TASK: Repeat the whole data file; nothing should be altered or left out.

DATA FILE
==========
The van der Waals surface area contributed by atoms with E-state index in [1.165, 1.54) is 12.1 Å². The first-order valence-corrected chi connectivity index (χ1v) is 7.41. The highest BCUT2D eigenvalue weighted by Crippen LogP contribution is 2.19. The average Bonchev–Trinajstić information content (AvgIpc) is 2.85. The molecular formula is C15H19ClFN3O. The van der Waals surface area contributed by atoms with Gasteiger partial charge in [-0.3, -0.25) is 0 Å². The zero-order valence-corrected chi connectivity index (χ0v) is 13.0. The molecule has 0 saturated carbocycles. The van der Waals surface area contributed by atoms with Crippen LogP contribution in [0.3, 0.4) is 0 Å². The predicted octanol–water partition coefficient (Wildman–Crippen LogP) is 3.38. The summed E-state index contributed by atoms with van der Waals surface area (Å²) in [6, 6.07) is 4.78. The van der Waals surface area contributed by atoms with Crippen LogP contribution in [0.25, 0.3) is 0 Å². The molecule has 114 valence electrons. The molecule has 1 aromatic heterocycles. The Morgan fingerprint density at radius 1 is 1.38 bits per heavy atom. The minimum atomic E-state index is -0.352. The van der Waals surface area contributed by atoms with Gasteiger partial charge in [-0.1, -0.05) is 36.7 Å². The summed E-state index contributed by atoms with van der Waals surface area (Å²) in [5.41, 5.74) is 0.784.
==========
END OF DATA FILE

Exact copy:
The van der Waals surface area contributed by atoms with E-state index in [1.165, 1.54) is 12.1 Å². The first-order valence-corrected chi connectivity index (χ1v) is 7.41. The highest BCUT2D eigenvalue weighted by Crippen LogP contribution is 2.19. The average Bonchev–Trinajstić information content (AvgIpc) is 2.85. The molecular formula is C15H19ClFN3O. The van der Waals surface area contributed by atoms with Gasteiger partial charge in [-0.3, -0.25) is 0 Å². The zero-order valence-corrected chi connectivity index (χ0v) is 13.0. The molecule has 0 saturated carbocycles. The van der Waals surface area contributed by atoms with Crippen LogP contribution in [0.3, 0.4) is 0 Å². The predicted octanol–water partition coefficient (Wildman–Crippen LogP) is 3.38. The summed E-state index contributed by atoms with van der Waals surface area (Å²) in [6, 6.07) is 4.78. The van der Waals surface area contributed by atoms with Crippen LogP contribution in [0.25, 0.3) is 0 Å². The molecule has 114 valence electrons. The molecule has 1 aromatic heterocycles. The Morgan fingerprint density at radius 1 is 1.38 bits per heavy atom. The minimum atomic E-state index is -0.352. The van der Waals surface area contributed by atoms with Gasteiger partial charge in [-0.1, -0.05) is 36.7 Å². The summed E-state index contributed by atoms with van der Waals surface area (Å²) in [5.41, 5.74) is 0.784.